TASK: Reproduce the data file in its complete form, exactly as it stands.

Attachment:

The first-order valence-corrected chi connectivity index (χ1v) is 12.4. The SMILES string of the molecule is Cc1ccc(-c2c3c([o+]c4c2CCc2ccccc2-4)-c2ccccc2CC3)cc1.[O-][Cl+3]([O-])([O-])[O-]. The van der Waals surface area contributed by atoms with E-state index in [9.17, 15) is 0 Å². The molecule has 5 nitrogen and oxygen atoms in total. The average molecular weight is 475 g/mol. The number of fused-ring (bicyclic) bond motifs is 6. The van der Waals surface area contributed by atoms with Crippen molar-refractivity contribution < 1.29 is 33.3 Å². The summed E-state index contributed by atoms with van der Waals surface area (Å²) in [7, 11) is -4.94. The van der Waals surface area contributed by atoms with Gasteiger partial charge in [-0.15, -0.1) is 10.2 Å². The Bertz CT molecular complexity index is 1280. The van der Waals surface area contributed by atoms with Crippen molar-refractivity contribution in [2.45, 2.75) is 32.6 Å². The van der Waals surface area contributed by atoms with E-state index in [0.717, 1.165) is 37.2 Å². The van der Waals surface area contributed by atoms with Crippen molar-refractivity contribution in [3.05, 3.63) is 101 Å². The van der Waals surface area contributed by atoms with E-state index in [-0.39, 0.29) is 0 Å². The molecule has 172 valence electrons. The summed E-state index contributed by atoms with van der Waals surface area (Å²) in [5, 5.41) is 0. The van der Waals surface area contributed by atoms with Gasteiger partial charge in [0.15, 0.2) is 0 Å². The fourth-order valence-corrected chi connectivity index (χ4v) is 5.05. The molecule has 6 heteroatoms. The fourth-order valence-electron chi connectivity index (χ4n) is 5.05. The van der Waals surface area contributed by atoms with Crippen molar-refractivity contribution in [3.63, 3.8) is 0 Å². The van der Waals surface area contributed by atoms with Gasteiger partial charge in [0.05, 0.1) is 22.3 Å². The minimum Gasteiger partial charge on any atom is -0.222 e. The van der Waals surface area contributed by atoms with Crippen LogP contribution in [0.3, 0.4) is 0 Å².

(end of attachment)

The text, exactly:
The first-order valence-corrected chi connectivity index (χ1v) is 12.4. The SMILES string of the molecule is Cc1ccc(-c2c3c([o+]c4c2CCc2ccccc2-4)-c2ccccc2CC3)cc1.[O-][Cl+3]([O-])([O-])[O-]. The van der Waals surface area contributed by atoms with E-state index in [9.17, 15) is 0 Å². The molecule has 5 nitrogen and oxygen atoms in total. The average molecular weight is 475 g/mol. The number of fused-ring (bicyclic) bond motifs is 6. The van der Waals surface area contributed by atoms with Crippen molar-refractivity contribution < 1.29 is 33.3 Å². The summed E-state index contributed by atoms with van der Waals surface area (Å²) in [7, 11) is -4.94. The van der Waals surface area contributed by atoms with Gasteiger partial charge in [-0.15, -0.1) is 10.2 Å². The Bertz CT molecular complexity index is 1280. The van der Waals surface area contributed by atoms with Crippen molar-refractivity contribution in [2.45, 2.75) is 32.6 Å². The van der Waals surface area contributed by atoms with E-state index in [0.717, 1.165) is 37.2 Å². The van der Waals surface area contributed by atoms with Crippen molar-refractivity contribution in [3.05, 3.63) is 101 Å². The van der Waals surface area contributed by atoms with E-state index in [-0.39, 0.29) is 0 Å². The molecule has 172 valence electrons. The summed E-state index contributed by atoms with van der Waals surface area (Å²) in [5, 5.41) is 0. The van der Waals surface area contributed by atoms with Gasteiger partial charge in [0.15, 0.2) is 0 Å². The fourth-order valence-corrected chi connectivity index (χ4v) is 5.05. The molecule has 6 heteroatoms. The fourth-order valence-electron chi connectivity index (χ4n) is 5.05. The van der Waals surface area contributed by atoms with Crippen molar-refractivity contribution in [3.63, 3.8) is 0 Å². The van der Waals surface area contributed by atoms with Gasteiger partial charge in [0.05, 0.1) is 22.3 Å². The minimum Gasteiger partial charge on any atom is -0.222 e. The van der Waals surface area contributed by atoms with Crippen LogP contribution in [0.3, 0.4) is 0 Å².